Good luck in your new home in Israel!

Vocabulary about retiring in Israel

מזל טוב


השכרת דירה










איפה הקו הזה נוסע

The advantages of learning Hebrew online

March 17th, 2013 | Posted by rachael in Hebrew Lessons | Hebrew Ulpan | Hebrew-English - (Comments Off on The advantages of learning Hebrew online)

Congratulations on your decision to learn Hebrew (עברית).  It is a very interesting language with a history (היסטוריה) of 3000 years, as well as a new vibrant, growing modern language(שפה). Hebrew is for the most part, a what you see, is what you get language. That is once you learn the rules, and the basic grammar(דקדוק), you can be sure that most words will “fit” into a category and you will know how to say it. Of course there are some exceptions, like any growing, modern language, but there are not as many exceptions as with English.

Learning Hebrew online is rather new (חדש), and it is exciting. There are many advantages (יתרנות) to learning Hebrew online. There are different ways of learning Hebrew online, either through elearning or with a live Hebrew teacher online by Skype. One of the most important is that you can learn Hebrew in the comfort of your own home (בבית).  When I wanted to learn Hebrew, I was in a big city in the United States, and even so, there were not so many places to learn Hebrew. Most of them offered only beginning Hebrew, which was fine when I was first learning how to read and pronounce basic words. When I wanted to learn more, I had to make the big decision to come to Israel. A long time has passed from that time, about twenty years, but the same situation still occurs in many places in the world.

When you learn Hebrew online however, you are not limited by geography. You can learn Hebrew on the computer or with an private Israeli teacher via Skype from where ever you live.

Another problem that I found was when I was learning Hebrew in a class, was that there was a range of ability even in a beginning class. I was just learning how to read (לקרא), and there were other students who were far ahead of me! I was very embarrassed (מבוכה) when I was called upon to read from the book, because I knew that I was not on the same level. This held me back in my progress because I didn’t want to draw attention to my lack of reading ability. In an online environment however this is not a problem.

Online, at Live-Hebrew.net, the classes are private (פרטי) Skype Hebrew lessons, and you get your own private teacher who helps you at your own level. The teacher teaches you at your pace, and you might progress much faster than if you were in a class.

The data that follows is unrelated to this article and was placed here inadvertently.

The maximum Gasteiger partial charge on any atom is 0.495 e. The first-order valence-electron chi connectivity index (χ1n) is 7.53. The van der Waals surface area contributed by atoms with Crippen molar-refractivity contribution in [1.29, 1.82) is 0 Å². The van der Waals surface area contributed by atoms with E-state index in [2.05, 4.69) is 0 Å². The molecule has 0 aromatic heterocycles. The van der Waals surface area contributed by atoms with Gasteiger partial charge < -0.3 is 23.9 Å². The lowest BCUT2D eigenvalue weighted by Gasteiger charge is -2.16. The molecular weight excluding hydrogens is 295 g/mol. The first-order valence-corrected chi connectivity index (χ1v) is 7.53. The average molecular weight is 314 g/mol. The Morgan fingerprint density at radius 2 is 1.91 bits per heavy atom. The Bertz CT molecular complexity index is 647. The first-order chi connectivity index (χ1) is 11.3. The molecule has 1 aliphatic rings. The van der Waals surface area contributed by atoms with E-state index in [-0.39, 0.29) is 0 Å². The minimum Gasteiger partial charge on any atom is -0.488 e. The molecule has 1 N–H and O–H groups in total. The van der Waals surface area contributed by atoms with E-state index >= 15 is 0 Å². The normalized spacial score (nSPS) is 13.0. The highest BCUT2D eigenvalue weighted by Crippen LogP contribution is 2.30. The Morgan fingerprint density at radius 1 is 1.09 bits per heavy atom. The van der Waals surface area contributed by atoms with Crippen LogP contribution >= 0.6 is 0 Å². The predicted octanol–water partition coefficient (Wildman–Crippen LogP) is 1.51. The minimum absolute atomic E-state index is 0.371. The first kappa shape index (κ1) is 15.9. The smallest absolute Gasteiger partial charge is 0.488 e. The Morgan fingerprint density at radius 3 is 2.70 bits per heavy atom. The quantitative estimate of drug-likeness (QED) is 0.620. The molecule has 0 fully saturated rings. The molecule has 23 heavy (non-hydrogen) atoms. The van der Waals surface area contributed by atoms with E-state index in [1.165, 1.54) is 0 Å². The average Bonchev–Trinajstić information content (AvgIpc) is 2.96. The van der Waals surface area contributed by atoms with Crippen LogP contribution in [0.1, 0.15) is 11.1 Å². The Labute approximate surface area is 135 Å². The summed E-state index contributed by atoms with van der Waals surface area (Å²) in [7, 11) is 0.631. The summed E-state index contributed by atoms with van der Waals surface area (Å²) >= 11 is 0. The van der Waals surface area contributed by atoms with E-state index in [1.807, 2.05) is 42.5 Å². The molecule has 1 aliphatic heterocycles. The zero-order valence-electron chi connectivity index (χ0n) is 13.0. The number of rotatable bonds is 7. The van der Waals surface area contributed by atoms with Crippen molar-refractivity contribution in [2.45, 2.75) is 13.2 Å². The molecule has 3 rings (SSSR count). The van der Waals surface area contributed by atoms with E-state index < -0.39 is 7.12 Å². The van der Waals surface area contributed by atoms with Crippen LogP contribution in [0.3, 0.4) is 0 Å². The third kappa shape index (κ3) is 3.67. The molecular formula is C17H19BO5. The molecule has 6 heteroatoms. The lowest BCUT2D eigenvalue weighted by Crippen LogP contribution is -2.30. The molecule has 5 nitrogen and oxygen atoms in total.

The last factor is cost(מחיר). Most in-person Hebrew schools are very expensive (יקר), they have to pay administrators, rent, upkeep, utilities and of course the teachers. When you learn Hebrew online, it is much less expensive.

Go ahead and sign up for Hebrew class on-line and start learning Hebrew!

Vocabulary about learning Hebrew online













Learning about Pesach

March 11th, 2013 | Posted by rachael in Hebrew-English | Israeli culture - (Comments Off on Learning about Pesach)

Pesach (פסח) is the Jewish holiday that falls in the spring, usually in late March or early April. It is the holiday that celebrates the Exodus of the Jews from Egypt. The Jews were slaves in Egypt for 210 years. They were forced to build cities for the Egyptian Pharoh (פרעה). The holiday lasts for 7 days in Israel, and 8 outside of Israel. One of the hallmarks of Passover as it is called in English is that bread and other products that are made with yeast are not eaten the whole week.

The events leading up to the actual Exodus are described in the Bible, in the book of Exodus (שמות). Moses (משה) lead the people out of Egypt and they received the Torah on Mt. Sinai  (הר סיני).

Cleaning for Pesach

We celebrate Pesach by first cleaning out our houses from all forms of breads (לחם), cakes and cookies. This often takes some time especially for families with many children, because you never know where all the hiding places may be.

Search for the Bread

Next we do a search for the bread. This is lots of fun for the children because they take a piece of bread, wrap it up in a piece of paper, and then hide 10 small pieces around the  house.  When all the pieces are found by the father, it is put aside for burning the next day.

The Seder (הסדר)

The most important part of Pesach is the Seder. The family gathers around the table, which has been set fit for a king, with special table settings, four cups of wine (יין), the seder plate with the different symbolic foods. The service is read from a special book called the Hagadda (הגדה), that tells the story of the Exodus. At certain places in the seder, a symbolic food is eaten. First is the parsley, then bitter herbs (מרור) and then the Matza (מצה), the special unleavened bread, that is made without yeast and is not allowed to rise. The seder can take a long time, and it is not uncommon for families to stay up very late. The festive meal is then served with many traditional foods such as chicken soup, kugels and very tasty Pesach desserts.

In Israel the children are on vacation from the week before Pesach until the 8th day. It is a time for families to spend time together.

Pesach is a great time to visit Israel, the weather is very pleasant, lots of cultural activities are organized and the atmosphere is great, you can even enjoy a kosher lepesach pizza or pasta! Get ready for your trip to Israel with Hebrew conversation lessons via Skype.